Blimey, that was a successful evening for City. And thoroughly enjoyable at that. A lot that’s good about our club was on display. We won too.
This match will be remembered as the one where much of the fanbase —out of deep-rooted feeling for the club and frustration at the way it has been run down and its supporters ignored, insulted, and incited to action— stepped up to the televised plate with that combination of anger and good humour that Hull people can do so well.
That the team managed to craft a win made a big difference. Victory seasoned the evening with celebration, when, had we lost by a hatful, protest could have tipped into bitterness. It put to bed the idea that the determination of supporters to do right by their club off the field somehow stops the team doing well on it. The team win or lose because of the normal stuff like luck, referee’s decisions, managerial choices, and above all, whether they’re better at football than the other lot. That’s it, and the rest is marginal.
But my job here is match reporting. I’ll leave it to others to dissect in detail the ball-throwing, whistling, chanting, and banner-parading. I’ll concentrate on the football. In any case, my East Stand vantage is brilliant for watching the game, whereas it was the North Stand that provided the best spot for the off-field action. And of course the telly gives another perspective of both football and fans.
Polishing up Nigel Adkins’ unbeaten home record as City Head Coach were:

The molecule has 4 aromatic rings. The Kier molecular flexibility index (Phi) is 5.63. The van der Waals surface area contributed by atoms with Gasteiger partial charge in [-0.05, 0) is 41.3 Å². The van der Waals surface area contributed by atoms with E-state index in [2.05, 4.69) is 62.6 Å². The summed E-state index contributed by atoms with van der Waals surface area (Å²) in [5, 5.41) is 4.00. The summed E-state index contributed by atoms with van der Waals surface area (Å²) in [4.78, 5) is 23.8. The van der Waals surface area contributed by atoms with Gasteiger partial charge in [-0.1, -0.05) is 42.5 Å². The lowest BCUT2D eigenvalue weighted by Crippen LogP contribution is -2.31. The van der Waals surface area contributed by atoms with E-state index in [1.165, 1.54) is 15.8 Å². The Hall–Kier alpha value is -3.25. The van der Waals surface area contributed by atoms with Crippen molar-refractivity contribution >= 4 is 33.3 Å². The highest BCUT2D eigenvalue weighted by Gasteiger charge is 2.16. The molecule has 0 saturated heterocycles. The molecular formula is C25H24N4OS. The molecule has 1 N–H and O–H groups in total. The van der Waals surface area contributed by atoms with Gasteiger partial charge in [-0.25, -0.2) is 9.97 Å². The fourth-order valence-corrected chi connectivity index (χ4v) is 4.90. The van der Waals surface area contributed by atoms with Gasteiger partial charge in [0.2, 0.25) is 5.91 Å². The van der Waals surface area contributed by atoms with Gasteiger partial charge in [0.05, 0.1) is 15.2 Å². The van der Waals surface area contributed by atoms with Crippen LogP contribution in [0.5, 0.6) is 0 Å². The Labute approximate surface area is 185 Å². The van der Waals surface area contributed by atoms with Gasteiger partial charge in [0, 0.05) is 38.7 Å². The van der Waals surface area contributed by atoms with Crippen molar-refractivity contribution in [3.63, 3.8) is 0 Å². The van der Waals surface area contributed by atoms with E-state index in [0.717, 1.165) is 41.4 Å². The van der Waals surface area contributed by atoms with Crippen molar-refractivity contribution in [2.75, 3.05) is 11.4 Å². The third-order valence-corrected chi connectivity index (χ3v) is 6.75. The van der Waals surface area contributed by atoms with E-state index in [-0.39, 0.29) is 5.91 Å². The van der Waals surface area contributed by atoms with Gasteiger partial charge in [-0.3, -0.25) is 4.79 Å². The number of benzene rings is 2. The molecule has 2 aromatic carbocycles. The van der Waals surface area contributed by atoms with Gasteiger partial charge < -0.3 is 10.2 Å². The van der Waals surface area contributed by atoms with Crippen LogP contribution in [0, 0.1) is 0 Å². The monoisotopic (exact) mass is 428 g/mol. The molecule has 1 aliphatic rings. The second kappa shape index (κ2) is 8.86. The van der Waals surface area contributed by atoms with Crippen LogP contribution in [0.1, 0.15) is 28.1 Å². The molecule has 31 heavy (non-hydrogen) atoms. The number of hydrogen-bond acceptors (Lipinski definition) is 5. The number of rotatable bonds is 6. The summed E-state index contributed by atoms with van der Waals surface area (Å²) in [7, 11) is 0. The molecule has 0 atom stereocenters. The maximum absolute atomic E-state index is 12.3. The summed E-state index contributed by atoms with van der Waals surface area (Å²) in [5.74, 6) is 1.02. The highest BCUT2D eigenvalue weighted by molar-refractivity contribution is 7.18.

Aina Dawson McDonald Clark
Bowen Evandro Diomande
After our confident win at Forest a couple of weeks ago, Adkins had inexplicably messed with personnel and formation for the next league game, at Middlesbrough, by playing three central defenders with advanced wing-backs either side of that central defence. This time he reverted to a back four. The erratic Hector was dropped, as were Tomori, Toral, Campbell, and the injured Keane. Aina played on his favoured right. Max Clark returned as left full-back.
Did you know that Max Clark has played in every one of City’s league wins this season? Admittedly he’s played in plenty of defeats too, but tonight he looked like the increasingly assured player that he is becoming.
Another player coming into his own at the moment is City’s Brazilian midfielder, Evandro Goebel (I love writing ‘City’s Brazilian midfielder’), who opened his account for the club with a sweetly struck shot from a training-ground routine corner at Boro on Tuesday. In a pretty uninspiring first half tonight, it was Evandro who stood out. He’s got skills beyond your standard second division midfield player, and the confidence to receive the ball under pressure, turn his way out of trouble, and take the ball past lunging opponents.